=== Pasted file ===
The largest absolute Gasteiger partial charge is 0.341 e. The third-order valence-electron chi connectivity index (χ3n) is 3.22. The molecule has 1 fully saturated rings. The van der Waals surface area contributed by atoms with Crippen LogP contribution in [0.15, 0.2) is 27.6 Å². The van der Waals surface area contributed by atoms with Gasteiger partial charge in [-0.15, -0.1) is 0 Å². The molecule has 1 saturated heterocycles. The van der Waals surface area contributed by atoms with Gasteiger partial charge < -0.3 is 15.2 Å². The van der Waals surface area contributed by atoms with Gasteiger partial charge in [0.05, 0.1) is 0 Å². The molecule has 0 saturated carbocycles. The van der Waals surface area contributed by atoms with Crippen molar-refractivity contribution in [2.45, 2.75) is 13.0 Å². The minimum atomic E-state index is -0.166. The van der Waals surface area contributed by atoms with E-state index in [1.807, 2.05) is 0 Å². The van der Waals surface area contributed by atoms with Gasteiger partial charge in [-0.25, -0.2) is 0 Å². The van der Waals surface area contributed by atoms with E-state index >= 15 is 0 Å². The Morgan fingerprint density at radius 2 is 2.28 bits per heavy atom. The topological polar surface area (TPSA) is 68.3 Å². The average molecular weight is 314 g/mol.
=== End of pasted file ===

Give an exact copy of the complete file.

The largest absolute Gasteiger partial charge is 0.341 e. The third-order valence-electron chi connectivity index (χ3n) is 3.22. The molecule has 1 fully saturated rings. The van der Waals surface area contributed by atoms with Crippen LogP contribution in [0.15, 0.2) is 27.6 Å². The van der Waals surface area contributed by atoms with Gasteiger partial charge in [-0.15, -0.1) is 0 Å². The molecule has 1 saturated heterocycles. The van der Waals surface area contributed by atoms with Gasteiger partial charge < -0.3 is 15.2 Å². The van der Waals surface area contributed by atoms with Gasteiger partial charge in [0.05, 0.1) is 0 Å². The molecule has 0 saturated carbocycles. The van der Waals surface area contributed by atoms with Crippen molar-refractivity contribution in [2.45, 2.75) is 13.0 Å². The minimum atomic E-state index is -0.166. The van der Waals surface area contributed by atoms with E-state index in [1.807, 2.05) is 0 Å². The van der Waals surface area contributed by atoms with Gasteiger partial charge in [-0.25, -0.2) is 0 Å². The van der Waals surface area contributed by atoms with E-state index >= 15 is 0 Å². The Morgan fingerprint density at radius 2 is 2.28 bits per heavy atom. The topological polar surface area (TPSA) is 68.3 Å². The average molecular weight is 314 g/mol.